Comment by Simon posted on

      Thanks for taking the time to respond. One of the reasons I wrote the blog was to get feedback from people, it’s the only way we can learn how to design and build better services. Overall these issues are exactly why we do user research - to understand the difficulties people have with making a claim for PIP so that we can design a service that meets users’ needs.

      One aspect of PIP that we’re working on and changing is the language we use. This should result in questions that are easier for people to understand. I’d agree that one of the difficulties we saw in earlier versions of our design was that it was difficult for people to realise what information they should provide and how to answer certain questions. Recent testing and changes we’ve made to the digital PIP claim have improved this. We’ve tested with people who are deaf and hearing-impaired, people who are blind and also people who are deaf and blind. We’re continuing to update the design based on their feedback.

      We’ll be researching whether people who are deaf are able to tell us about the difficulties they have in the sections about communicating and mixing with people. Given that many deaf people also have balance issues we’ll test if this information is presented in sections on moving. One thing we’ve learned during testing is that people need a chance to add something we may have not asked about. The digital service will allow people to do this.

      • Replies to Simon>

        Comment by Lynne Almond posted on

        Hi Simon
        Have you looked into the language you use to describe a person who accesses your form. I personally take objection to be called a user . Have you checked the definition of the word you would have found that yes it does define as someone who uses a computer to access a service but it also defines as someone who is a drug user and someone who exploits another person. Person I find the term user is in bad taste to say the least. Why can we not be called a PERSON who accesses your service. Calling someone a user comes across as Impersonal and disassociative not inclusive and certainly not friendly.

  6. Comment by Simon Hurst posted on

    Hi Lynne, thank you for taking the time to comment.

    We use the term 'user' when we are building Government services in line with the design approach commonly called 'user centred design'. This means that we place the user at the heart of everything we do when designing our online services. We build the service based on what the user needs from that service, not what government believes the user needs.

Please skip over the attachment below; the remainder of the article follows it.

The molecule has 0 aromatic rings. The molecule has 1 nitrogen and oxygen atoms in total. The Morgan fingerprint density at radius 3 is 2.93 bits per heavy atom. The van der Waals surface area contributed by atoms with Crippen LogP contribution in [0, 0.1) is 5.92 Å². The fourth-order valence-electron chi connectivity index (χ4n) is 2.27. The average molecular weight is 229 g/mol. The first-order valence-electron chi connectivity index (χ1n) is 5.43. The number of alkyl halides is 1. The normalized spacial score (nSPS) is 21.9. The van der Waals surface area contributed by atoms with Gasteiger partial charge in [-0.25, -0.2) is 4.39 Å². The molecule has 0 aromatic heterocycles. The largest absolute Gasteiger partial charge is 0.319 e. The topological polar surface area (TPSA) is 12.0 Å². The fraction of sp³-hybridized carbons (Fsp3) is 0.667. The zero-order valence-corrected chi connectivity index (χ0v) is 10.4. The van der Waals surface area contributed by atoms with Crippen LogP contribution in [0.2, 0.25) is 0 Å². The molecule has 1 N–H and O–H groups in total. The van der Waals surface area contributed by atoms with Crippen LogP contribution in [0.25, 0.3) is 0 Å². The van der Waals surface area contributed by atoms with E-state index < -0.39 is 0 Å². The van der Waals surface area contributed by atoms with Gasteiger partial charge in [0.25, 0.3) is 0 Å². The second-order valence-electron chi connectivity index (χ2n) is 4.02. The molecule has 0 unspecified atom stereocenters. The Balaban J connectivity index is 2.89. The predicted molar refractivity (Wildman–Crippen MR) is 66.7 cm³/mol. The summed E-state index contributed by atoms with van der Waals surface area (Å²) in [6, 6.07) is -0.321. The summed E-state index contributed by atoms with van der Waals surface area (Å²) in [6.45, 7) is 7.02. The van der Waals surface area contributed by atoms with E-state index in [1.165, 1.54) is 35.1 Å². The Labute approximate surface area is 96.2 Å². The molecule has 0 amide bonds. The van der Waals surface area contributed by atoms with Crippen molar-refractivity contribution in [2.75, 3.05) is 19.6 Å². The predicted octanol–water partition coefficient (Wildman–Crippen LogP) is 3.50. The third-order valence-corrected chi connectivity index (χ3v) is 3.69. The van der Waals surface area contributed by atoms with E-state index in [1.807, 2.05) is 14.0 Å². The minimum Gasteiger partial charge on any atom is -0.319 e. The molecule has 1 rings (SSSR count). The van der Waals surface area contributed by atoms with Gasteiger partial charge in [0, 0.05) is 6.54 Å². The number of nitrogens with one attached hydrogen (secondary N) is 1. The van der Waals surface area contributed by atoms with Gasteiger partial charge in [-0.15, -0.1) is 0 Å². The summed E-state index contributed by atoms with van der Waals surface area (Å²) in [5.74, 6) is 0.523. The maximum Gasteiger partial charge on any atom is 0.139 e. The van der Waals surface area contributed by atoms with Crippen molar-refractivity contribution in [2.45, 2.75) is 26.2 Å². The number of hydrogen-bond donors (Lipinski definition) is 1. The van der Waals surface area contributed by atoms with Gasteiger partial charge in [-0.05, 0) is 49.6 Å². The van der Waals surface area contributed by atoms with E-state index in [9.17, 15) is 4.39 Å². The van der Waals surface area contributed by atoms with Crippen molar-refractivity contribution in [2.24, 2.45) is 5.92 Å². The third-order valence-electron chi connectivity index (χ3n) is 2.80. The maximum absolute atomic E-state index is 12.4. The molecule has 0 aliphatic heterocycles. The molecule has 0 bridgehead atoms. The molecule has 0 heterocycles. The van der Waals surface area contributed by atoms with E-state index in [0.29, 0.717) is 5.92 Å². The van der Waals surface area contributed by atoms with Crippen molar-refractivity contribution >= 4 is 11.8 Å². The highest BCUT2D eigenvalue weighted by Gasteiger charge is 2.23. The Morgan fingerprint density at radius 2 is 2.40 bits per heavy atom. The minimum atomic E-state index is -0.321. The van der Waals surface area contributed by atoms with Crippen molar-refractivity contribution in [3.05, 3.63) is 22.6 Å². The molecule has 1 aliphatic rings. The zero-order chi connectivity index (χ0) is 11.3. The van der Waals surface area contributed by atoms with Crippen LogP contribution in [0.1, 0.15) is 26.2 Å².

Personally I like to use the person's name wherever I can, so throughout the blog I refer to the individual person as 'John'. This is how, as a user researcher, I feed back my findings to the team. So when I update the team about my testing on Monday I'll talk about the needs of Annabel, Malcolm and Annette.

  7. Comment by Lynne Almond posted on

    Thank you for clarifying your position. It is all too common when dealing with various agency's that we are not treated with dignity and respect as a person. I do feel in your comments that you are mindful of this.
    I believe this is why people are frightened and wary about filling in your assessment forms as previous experiences in dealing with the actual assessment people is vastly different. Almost coming from the opposite mind set. Rather than making it easy and comfortable to find out about your needs, it seems to be geared up to to a defensive position where they try to actively find reasons to mark you down wherever they can find the smallest of reasons. Eg you've got a hearing aid so your not deaf and can communicate. When this is not the case, emphasis on AID.
    Thanks again for your reply

  8. Comment by Ric Walsh posted on

    A sterling effort Simon, and an informative blog. Glad I got to hear you recount the John story face to face - understanding the issues people are facing helps drive the 'user' centric vision.

  9. Comment by Mike Hughes posted on

    Several key aspects of this get missed repeatedly.

    1) Going to charities in order to access users does not give any kind of representation of user needs. Most disabled people have at least some frustration with the charities that fund raise; raise awareness; fund research or represent their views. Most users put forward by charities are those who are vocal, articulate and regular participators. That is not a representative perspective on the consequences of disability. I regularly attend consultation events where, for example, users put forward by the RNIB are the same people repeatedly and their perspective is essentially their own blind or mostly blind rather than articulating the wider experience. Views put forward, and I don't confine this to the one charity at all, are often wholly unrepresentative.

    It's a bit like having a "Disability Qualified Tribunal Member" on a social security appeal tribunal panel. Recruits fall almost exclusively into ambulant, middle class, former workers with a perspective towards disability biased wholly toward "well if I can do this what on earth prevents you from doing so!". It's neither helpful or accurate.